7 GENUINELY TRYING TO REACH AGREEMENT … continued AMWU & or v Cadbury Schweppes Australia Pty Ltd (Print PR973290) (July 2006) Acton SDP adopted the Marshall test making agreement on a common law deed with prohibited content conditional on reaching agreement for a proposed collective agreement is not genuinely trying to reach agreement application not inconsistent with Object of Div.4 of part 9 ballot refused
8 GENUINELY TRYING TO REACH AGREEMENT Organiser to give evidence that at meetings of members he/she has: Confirmed the union representatives on the negotiating committee? Explained the bargaining process and secret ballot to members? Distribute ETU Notice for Members on the Bargaining Process Ensured members endorsed the commencement of the bargaining process? Ensured members discussed the pro forma list of claims? Amended the pro forma list to include issues raised by members? Ensured members authorized the amended list of claims
9 GENUINELY TRYING TO REACH AGREEMENT The Organiser has: Confirmed amended log of claims does not include prohibited content SENT THE FIRST LETTER TO THE EMPLOYER: “Initiation of Bargaining Period ” and employer to identify issues RECEIVED A RESPONSE FROM THE EMPLOYER TO YOUR LETTER SENT THE SECOND LETTER TO THE EMPLOYER ARRANGED AND CONDUCTED AT LEAST 2 MEETINGS WITH EMPLOYER STARTED TO PREPARE A LIST OF UNION MEMBERS TO VOTE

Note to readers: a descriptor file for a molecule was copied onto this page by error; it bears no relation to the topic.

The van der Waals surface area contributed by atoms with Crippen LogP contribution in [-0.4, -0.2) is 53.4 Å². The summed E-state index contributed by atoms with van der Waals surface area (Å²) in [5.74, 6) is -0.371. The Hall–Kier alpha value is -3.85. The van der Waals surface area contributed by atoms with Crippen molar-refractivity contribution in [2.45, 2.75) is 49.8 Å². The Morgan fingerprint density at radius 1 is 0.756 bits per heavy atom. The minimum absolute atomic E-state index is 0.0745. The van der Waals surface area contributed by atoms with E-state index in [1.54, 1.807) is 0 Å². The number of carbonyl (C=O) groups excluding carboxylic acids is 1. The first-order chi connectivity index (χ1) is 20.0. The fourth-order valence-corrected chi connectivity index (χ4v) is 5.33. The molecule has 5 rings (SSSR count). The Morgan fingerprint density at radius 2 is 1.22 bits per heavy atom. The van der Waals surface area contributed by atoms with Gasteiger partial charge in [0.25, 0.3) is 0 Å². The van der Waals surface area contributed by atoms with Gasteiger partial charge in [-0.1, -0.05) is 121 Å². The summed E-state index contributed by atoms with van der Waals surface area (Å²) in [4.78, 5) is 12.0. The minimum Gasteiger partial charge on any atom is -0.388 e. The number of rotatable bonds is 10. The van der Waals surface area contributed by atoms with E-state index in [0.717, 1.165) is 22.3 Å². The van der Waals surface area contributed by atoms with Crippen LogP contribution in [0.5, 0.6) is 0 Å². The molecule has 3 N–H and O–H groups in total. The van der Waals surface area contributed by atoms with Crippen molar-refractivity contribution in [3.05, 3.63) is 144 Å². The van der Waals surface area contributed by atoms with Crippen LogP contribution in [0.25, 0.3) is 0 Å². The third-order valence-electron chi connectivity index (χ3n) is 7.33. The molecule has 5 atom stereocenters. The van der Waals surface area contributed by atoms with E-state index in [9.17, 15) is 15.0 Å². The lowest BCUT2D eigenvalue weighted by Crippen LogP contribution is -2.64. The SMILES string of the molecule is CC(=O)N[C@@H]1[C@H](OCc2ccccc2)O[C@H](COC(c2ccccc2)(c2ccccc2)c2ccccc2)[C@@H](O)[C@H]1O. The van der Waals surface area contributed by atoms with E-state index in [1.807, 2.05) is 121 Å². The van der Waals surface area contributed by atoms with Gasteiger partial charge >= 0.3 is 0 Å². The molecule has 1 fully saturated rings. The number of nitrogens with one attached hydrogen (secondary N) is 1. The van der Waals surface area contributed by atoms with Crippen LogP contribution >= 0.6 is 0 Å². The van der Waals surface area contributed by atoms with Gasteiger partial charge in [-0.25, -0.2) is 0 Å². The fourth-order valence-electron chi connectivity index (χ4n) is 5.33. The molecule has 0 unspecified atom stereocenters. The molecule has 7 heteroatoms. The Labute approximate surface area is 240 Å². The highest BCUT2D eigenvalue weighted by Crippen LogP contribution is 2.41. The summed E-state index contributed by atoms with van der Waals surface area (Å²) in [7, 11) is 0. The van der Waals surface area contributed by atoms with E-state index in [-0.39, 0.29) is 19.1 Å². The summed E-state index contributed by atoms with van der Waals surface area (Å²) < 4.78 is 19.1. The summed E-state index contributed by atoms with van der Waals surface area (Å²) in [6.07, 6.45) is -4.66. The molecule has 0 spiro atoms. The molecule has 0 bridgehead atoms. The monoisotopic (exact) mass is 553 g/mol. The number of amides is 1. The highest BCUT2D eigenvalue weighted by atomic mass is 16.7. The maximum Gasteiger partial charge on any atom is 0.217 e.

13 Organiser evidence (continued) Obtained member approval for: the secret ballot to take industrial action the type of secret ballot to be conducted Postal Attendance Other Method Informed members of their entitlement to be heard at AIRC hearing and placed “Notice to ETU Members – Secret Ballots” on noticeboard
14 WHAT IS PATTERN BARGAINING? A course of conduct by a person is pattern bargaining if: (s.421) a) the person is a negotiating party to 2 or more proposed collective agreement; and b)the course of conduct involves seeking common wages or conditions of employment for 2 or more of those proposed collective agreements; and c) the course of conduct extends beyond a single business. Not a pattern bargaining if: seeking terms or conditions determined as national standards. union is genuinely trying to reach an agreement for a single business or part of a single business.